President Obama has made raising taxes on the rich a hallmark of his tax reform plan. Raising taxes on wealthy individuals and married couples from 33% and 35%, respectively, to 35% and 39. 6% would equal nearly a trillion dollars over the next decade in added revenue, according to the President’s proposed budget plan (Anonymous, 2010). This plan makes sense in that America’s tax code is progressive: the wealthy pay more than the poor. I believe in the progressivity of the tax code but I also believe it to be incredibly complex and porous; leaving much revenue uncollected.
A better approach would be to work to “flatten” the tax code so that more revenue could be collected from a larger pot of taxpayers. In order to add more desperately needed revenues, proposals need to be set forth by Congress that change but do not fundamentally alter the tax code. My hypothesis for how this should be done is as follows: The implementation of a value added tax (VAT) and a reduction in corporate taxes will increase federal receipts in the short term and long term and thus reduce the deficit.
The reason for the use of the VAT is simple: it effectively raises receipts through consumption of goods. In fact, the VAT is often called a consumption tax because unlike income tax, it raises revenues by taxing what we purchase, not what we earn. The corporate income tax should be reduced because in addition to being taxed at the world’s highest rate (Hodge, 2012); the dividends that corporations pay to their shareholders are also taxed. Taken together, the corporate tax system that is in place both discourages investment and encourages the repatriation of profits.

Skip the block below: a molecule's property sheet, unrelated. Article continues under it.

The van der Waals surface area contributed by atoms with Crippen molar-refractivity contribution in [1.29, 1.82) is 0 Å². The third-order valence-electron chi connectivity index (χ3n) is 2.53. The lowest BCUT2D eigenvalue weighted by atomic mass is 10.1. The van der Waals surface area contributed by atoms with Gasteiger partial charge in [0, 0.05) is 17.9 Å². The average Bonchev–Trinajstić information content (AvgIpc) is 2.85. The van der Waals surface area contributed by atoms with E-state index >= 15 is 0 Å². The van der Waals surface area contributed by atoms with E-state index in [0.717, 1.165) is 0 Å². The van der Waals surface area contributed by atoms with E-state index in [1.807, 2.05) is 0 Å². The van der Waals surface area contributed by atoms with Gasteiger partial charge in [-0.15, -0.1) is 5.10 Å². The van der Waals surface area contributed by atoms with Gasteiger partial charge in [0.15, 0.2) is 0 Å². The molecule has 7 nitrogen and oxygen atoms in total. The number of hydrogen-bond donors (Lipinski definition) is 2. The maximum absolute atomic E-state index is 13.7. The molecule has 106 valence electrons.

The Value Added Tax
The VAT addresses the need for a less complex, more efficient means for which to collect revenue. Though it is not practiced in the U. S. , the variations of the VAT are in place in over 140 countries including all the member countries of the Organization for Economic Cooperation and Development (Shultz, T. D, Sullivan, D. H, and Gould, M. S. , 2011). The particular type of VAT I will be exploring is called the credit-invoice method. The credit-invoice VAT is a way in which to increase revenue, thereby alleviating the deficit and reducing the need for deficit spending.
It is a consumption tax on goods that is present from raw materials through the final retail sale. However, throughout this journey, each buyer only pays his own share of the VAT and receives a credit for the portion of the tax that the seller paid. In this way, each buyer in each phase of a product’s sale is taxed the same amount. This amount of the VAT is usually around 15% to 20%, though even a modest 6. 5% VAT could increase federal receipts by three trillion dollars by 2020 (Shultz, T. D, Sullivan, D. H, and Gould, M.